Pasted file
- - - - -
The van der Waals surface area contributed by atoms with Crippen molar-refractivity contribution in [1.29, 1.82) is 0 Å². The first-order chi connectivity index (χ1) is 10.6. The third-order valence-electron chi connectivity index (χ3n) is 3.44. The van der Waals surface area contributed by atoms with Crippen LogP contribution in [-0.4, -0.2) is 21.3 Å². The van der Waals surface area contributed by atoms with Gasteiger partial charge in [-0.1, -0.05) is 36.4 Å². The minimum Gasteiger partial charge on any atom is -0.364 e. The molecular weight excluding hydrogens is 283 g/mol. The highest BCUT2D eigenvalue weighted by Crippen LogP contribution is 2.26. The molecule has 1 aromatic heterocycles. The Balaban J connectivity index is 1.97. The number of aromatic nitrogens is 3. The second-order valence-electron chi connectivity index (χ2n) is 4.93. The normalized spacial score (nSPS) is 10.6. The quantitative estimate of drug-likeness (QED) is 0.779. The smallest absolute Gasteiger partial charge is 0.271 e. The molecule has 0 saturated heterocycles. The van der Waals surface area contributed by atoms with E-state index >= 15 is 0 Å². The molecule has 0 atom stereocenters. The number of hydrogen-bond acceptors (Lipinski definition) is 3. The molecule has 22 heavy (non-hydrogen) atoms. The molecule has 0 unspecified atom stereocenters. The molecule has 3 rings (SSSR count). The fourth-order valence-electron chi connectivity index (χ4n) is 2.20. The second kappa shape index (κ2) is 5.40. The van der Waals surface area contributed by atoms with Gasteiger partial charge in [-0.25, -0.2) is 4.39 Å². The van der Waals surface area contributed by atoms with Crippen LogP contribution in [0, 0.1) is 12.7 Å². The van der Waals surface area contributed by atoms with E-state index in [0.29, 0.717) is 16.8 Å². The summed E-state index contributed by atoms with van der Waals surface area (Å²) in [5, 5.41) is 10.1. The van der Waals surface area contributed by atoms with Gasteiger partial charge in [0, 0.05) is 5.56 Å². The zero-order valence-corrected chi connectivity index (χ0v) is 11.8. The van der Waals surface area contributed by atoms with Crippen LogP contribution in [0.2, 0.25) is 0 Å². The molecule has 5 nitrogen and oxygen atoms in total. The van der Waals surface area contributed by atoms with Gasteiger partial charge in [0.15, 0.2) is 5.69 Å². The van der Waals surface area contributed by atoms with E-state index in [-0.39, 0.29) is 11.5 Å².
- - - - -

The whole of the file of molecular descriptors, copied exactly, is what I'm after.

The van der Waals surface area contributed by atoms with Crippen molar-refractivity contribution in [1.29, 1.82) is 0 Å². The first-order chi connectivity index (χ1) is 10.6. The third-order valence-electron chi connectivity index (χ3n) is 3.44. The van der Waals surface area contributed by atoms with Crippen LogP contribution in [-0.4, -0.2) is 21.3 Å². The van der Waals surface area contributed by atoms with Gasteiger partial charge in [-0.1, -0.05) is 36.4 Å². The minimum Gasteiger partial charge on any atom is -0.364 e. The molecular weight excluding hydrogens is 283 g/mol. The highest BCUT2D eigenvalue weighted by Crippen LogP contribution is 2.26. The molecule has 1 aromatic heterocycles. The Balaban J connectivity index is 1.97. The number of aromatic nitrogens is 3. The second-order valence-electron chi connectivity index (χ2n) is 4.93. The normalized spacial score (nSPS) is 10.6. The quantitative estimate of drug-likeness (QED) is 0.779. The smallest absolute Gasteiger partial charge is 0.271 e. The molecule has 0 saturated heterocycles. The van der Waals surface area contributed by atoms with E-state index >= 15 is 0 Å². The molecule has 0 atom stereocenters. The number of hydrogen-bond acceptors (Lipinski definition) is 3. The molecule has 22 heavy (non-hydrogen) atoms. The molecule has 0 unspecified atom stereocenters. The molecule has 3 rings (SSSR count). The fourth-order valence-electron chi connectivity index (χ4n) is 2.20. The second kappa shape index (κ2) is 5.40. The van der Waals surface area contributed by atoms with Gasteiger partial charge in [-0.25, -0.2) is 4.39 Å². The van der Waals surface area contributed by atoms with Crippen LogP contribution in [0, 0.1) is 12.7 Å². The van der Waals surface area contributed by atoms with E-state index in [0.29, 0.717) is 16.8 Å². The summed E-state index contributed by atoms with van der Waals surface area (Å²) in [5, 5.41) is 10.1. The van der Waals surface area contributed by atoms with Gasteiger partial charge in [0, 0.05) is 5.56 Å². The zero-order valence-corrected chi connectivity index (χ0v) is 11.8. The van der Waals surface area contributed by atoms with Crippen LogP contribution in [0.2, 0.25) is 0 Å². The molecule has 5 nitrogen and oxygen atoms in total. The van der Waals surface area contributed by atoms with Gasteiger partial charge in [0.15, 0.2) is 5.69 Å². The van der Waals surface area contributed by atoms with E-state index in [-0.39, 0.29) is 11.5 Å².